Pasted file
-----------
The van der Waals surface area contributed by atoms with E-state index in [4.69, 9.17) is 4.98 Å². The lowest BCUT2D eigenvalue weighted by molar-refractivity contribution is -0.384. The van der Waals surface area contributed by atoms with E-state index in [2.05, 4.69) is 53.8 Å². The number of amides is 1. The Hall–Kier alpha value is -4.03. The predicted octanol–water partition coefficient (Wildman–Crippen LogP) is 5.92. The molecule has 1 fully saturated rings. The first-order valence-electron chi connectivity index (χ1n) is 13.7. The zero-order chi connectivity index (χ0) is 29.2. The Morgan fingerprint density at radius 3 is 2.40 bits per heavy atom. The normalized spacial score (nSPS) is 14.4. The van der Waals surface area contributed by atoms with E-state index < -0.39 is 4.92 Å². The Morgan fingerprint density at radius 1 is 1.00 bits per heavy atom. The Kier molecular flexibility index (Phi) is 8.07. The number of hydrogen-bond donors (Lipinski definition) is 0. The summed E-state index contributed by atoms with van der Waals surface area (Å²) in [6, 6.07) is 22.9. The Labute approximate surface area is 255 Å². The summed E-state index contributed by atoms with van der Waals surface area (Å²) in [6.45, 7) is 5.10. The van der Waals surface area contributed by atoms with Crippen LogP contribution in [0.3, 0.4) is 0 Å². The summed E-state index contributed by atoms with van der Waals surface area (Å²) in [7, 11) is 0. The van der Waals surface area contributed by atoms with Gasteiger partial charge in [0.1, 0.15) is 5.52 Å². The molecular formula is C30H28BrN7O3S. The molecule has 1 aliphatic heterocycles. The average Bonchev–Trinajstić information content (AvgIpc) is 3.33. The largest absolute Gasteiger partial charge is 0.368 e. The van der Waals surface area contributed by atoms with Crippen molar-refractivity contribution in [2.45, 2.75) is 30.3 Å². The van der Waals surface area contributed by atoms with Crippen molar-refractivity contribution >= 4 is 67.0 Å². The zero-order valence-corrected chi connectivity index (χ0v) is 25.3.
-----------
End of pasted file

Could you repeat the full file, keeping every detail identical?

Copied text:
The van der Waals surface area contributed by atoms with E-state index in [4.69, 9.17) is 4.98 Å². The lowest BCUT2D eigenvalue weighted by molar-refractivity contribution is -0.384. The van der Waals surface area contributed by atoms with E-state index in [2.05, 4.69) is 53.8 Å². The number of amides is 1. The Hall–Kier alpha value is -4.03. The predicted octanol–water partition coefficient (Wildman–Crippen LogP) is 5.92. The molecule has 1 fully saturated rings. The first-order valence-electron chi connectivity index (χ1n) is 13.7. The zero-order chi connectivity index (χ0) is 29.2. The Morgan fingerprint density at radius 3 is 2.40 bits per heavy atom. The normalized spacial score (nSPS) is 14.4. The van der Waals surface area contributed by atoms with E-state index < -0.39 is 4.92 Å². The Morgan fingerprint density at radius 1 is 1.00 bits per heavy atom. The Kier molecular flexibility index (Phi) is 8.07. The number of hydrogen-bond donors (Lipinski definition) is 0. The summed E-state index contributed by atoms with van der Waals surface area (Å²) in [6, 6.07) is 22.9. The Labute approximate surface area is 255 Å². The summed E-state index contributed by atoms with van der Waals surface area (Å²) in [6.45, 7) is 5.10. The van der Waals surface area contributed by atoms with Crippen LogP contribution in [0.3, 0.4) is 0 Å². The summed E-state index contributed by atoms with van der Waals surface area (Å²) in [7, 11) is 0. The van der Waals surface area contributed by atoms with Gasteiger partial charge in [0.1, 0.15) is 5.52 Å². The molecular formula is C30H28BrN7O3S. The molecule has 1 aliphatic heterocycles. The average Bonchev–Trinajstić information content (AvgIpc) is 3.33. The largest absolute Gasteiger partial charge is 0.368 e. The van der Waals surface area contributed by atoms with Crippen molar-refractivity contribution in [2.45, 2.75) is 30.3 Å². The van der Waals surface area contributed by atoms with Crippen molar-refractivity contribution >= 4 is 67.0 Å². The zero-order valence-corrected chi connectivity index (χ0v) is 25.3.